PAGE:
In a few hours, we'll be crossing the equator ... this will make my 3rd crossing and Larry's 5th! So we know that there'll be no Special Effects - apart from the small amount of liquor we'll pour in to appease the god/goddess of the Sea. Neptune/Neptuna has been very gracious to us so far on this trip and we want to keep him/her happy - but now we are disagreeing about whether the libation should be rum or gin. I'm for rum but Larry says it will be gin (I think because we have more of it).
On my first trip across the line - bound for New Zealand (December 2004) our autopilot angle sensor broke and Larry was headfirst in the bowels of the equipment room fixing it while I hand-steered for a number of hours. Anyone who has been on John and Amanda's 'Mahina Tiare' training cruises will no doubt scoff at this - Mahina is hand-steered for each and every passage - and these two super-sailors manage about 20,000 nm a year. There are about 6 paying crew members so with 8 people taking shifts steering, the work and fatigue are considerably reduced.
The strain of our 24-hr watch system caught up with me this week. A maximum of 4 CONSECUTIVE hours of sleep takes a toll over time. It had been incredibly hot (30C outside and 35 inside!) We had been watching for the Intertropical Convergence (known as 'the doldrums') to come along. This necessitated some special monitoring of the wind speed and direction. Because of the changes which take place in this zone (the wind has completely changed direction and is now coming from ahead) the motion was exceptionally awful. It was the 24th day of our trip - and I lazily heated a frozen pizza - that's only happened twice now. Larry saw my exhaustion and kindly took over my watch at 8pm. I awoke with a start at 2a.m. with that ominous feeling you get when you oversleep.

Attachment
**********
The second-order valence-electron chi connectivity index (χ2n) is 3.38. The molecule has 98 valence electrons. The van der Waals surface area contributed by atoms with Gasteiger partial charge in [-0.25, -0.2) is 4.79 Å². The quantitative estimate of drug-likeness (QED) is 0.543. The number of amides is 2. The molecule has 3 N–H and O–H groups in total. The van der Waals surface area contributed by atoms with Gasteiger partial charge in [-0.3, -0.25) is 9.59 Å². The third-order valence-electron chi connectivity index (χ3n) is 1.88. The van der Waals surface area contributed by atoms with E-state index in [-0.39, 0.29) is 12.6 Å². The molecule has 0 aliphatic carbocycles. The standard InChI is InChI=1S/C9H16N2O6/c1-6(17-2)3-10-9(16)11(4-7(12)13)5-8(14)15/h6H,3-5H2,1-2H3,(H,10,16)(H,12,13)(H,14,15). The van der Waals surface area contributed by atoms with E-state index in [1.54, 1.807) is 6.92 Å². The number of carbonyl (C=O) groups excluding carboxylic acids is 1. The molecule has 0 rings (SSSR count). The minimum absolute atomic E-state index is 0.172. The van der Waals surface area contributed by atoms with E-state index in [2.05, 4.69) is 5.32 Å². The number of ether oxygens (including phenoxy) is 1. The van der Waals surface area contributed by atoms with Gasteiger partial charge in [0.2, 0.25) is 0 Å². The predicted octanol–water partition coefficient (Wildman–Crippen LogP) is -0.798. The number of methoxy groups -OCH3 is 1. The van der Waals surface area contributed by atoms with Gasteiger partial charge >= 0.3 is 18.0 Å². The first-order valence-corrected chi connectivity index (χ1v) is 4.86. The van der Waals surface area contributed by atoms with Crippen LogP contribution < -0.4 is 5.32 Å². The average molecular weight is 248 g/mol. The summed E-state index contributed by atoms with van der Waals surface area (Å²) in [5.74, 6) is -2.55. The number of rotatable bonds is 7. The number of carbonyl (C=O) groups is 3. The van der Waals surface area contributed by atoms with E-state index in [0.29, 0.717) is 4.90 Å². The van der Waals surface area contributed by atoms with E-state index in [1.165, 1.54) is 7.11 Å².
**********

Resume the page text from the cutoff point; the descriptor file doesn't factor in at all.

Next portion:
Some people in little boats do turn in for the night. After not seeing any ships for many days, Larry saw two on Thursday night. He was alerted by our GPS. Some software on this gadget responds to signals sent out from large commercial vessels. It predicts the Closest Point of Approach of the vessel and also the name, nationality, port of leaving and outbound port, size and speed of the vessel. The instrument rings an alarm if there's any danger of a collision. The first ship he saw was a Korean fishing vessel - the 'Won Dong'. Larry could barely make out the lights on the horizon and it was obviously no threat. So why aren't we sleeping every night for at least 8 hours?
That very same night, Larry was outside and noticed a sailboat headed towards us. It did have lights (a red port light and a strobe light on the mast) but when he called on the radio there was no response. So other people do rely on the various electronic devices to alert them if needed. We are not among them. Even though there's very little chance of actually running into someone out here, we feel committed to the idea of keeping a watch and checking our sails and the surrounding ocean for any changes and possible dangers. Of course, solo sailors have no choice but to sleep when they need to ... but we feel that if (at least) we on Traversay maintain a constant watch, we can avert any danger for both the vessels.
We are now about halfway on our trip. Larry is mulling over the weather maps and forecasts to determine which of two alternate courses we should follow and he has a few days to decide. The motion at this point is just beautiful and we are sailing quickly and efficiently. Now (at 0630) I'm going out to watch the stars fade into the gradually increasing rosy light of dawn.
At 5/28/2016 16:47 (utc) our position was 00°38.52'N 154°03.11'W